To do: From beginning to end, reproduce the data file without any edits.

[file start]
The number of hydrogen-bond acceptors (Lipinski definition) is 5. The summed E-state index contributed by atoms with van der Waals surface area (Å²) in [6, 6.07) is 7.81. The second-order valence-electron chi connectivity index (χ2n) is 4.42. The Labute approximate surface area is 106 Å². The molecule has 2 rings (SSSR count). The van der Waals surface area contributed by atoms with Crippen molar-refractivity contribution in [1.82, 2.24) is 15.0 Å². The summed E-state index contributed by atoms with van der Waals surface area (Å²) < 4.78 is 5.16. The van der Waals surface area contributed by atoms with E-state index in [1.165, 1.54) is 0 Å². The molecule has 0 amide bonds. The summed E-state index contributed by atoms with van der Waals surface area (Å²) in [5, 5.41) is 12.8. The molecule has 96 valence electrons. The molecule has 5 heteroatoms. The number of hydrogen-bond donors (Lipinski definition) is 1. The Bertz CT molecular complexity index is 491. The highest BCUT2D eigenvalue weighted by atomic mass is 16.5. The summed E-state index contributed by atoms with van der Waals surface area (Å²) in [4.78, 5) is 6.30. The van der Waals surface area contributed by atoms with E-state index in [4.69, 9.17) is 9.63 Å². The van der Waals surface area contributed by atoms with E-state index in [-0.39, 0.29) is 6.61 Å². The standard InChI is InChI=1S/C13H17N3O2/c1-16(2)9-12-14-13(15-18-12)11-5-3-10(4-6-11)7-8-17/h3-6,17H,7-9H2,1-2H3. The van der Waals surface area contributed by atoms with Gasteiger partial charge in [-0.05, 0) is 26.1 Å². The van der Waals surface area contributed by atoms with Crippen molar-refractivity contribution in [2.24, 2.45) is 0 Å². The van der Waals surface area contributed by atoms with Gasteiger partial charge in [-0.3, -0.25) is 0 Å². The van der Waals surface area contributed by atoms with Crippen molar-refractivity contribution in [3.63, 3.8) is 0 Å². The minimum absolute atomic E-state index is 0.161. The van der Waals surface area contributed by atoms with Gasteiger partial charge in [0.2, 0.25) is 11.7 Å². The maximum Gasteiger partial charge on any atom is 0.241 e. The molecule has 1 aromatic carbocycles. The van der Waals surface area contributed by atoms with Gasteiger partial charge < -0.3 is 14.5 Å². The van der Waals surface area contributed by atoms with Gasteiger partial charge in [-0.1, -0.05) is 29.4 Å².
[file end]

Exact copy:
The number of hydrogen-bond acceptors (Lipinski definition) is 5. The summed E-state index contributed by atoms with van der Waals surface area (Å²) in [6, 6.07) is 7.81. The second-order valence-electron chi connectivity index (χ2n) is 4.42. The Labute approximate surface area is 106 Å². The molecule has 2 rings (SSSR count). The van der Waals surface area contributed by atoms with Crippen molar-refractivity contribution in [1.82, 2.24) is 15.0 Å². The summed E-state index contributed by atoms with van der Waals surface area (Å²) < 4.78 is 5.16. The van der Waals surface area contributed by atoms with E-state index in [1.165, 1.54) is 0 Å². The molecule has 0 amide bonds. The summed E-state index contributed by atoms with van der Waals surface area (Å²) in [5, 5.41) is 12.8. The molecule has 96 valence electrons. The molecule has 5 heteroatoms. The number of hydrogen-bond donors (Lipinski definition) is 1. The Bertz CT molecular complexity index is 491. The highest BCUT2D eigenvalue weighted by atomic mass is 16.5. The summed E-state index contributed by atoms with van der Waals surface area (Å²) in [4.78, 5) is 6.30. The van der Waals surface area contributed by atoms with E-state index in [4.69, 9.17) is 9.63 Å². The van der Waals surface area contributed by atoms with E-state index in [-0.39, 0.29) is 6.61 Å². The standard InChI is InChI=1S/C13H17N3O2/c1-16(2)9-12-14-13(15-18-12)11-5-3-10(4-6-11)7-8-17/h3-6,17H,7-9H2,1-2H3. The van der Waals surface area contributed by atoms with Gasteiger partial charge in [-0.05, 0) is 26.1 Å². The van der Waals surface area contributed by atoms with Crippen molar-refractivity contribution in [2.24, 2.45) is 0 Å². The van der Waals surface area contributed by atoms with Gasteiger partial charge in [-0.3, -0.25) is 0 Å². The van der Waals surface area contributed by atoms with Crippen molar-refractivity contribution in [3.63, 3.8) is 0 Å². The minimum absolute atomic E-state index is 0.161. The van der Waals surface area contributed by atoms with Gasteiger partial charge in [0.2, 0.25) is 11.7 Å². The maximum Gasteiger partial charge on any atom is 0.241 e. The molecule has 1 aromatic carbocycles. The van der Waals surface area contributed by atoms with Gasteiger partial charge < -0.3 is 14.5 Å². The van der Waals surface area contributed by atoms with Gasteiger partial charge in [-0.1, -0.05) is 29.4 Å².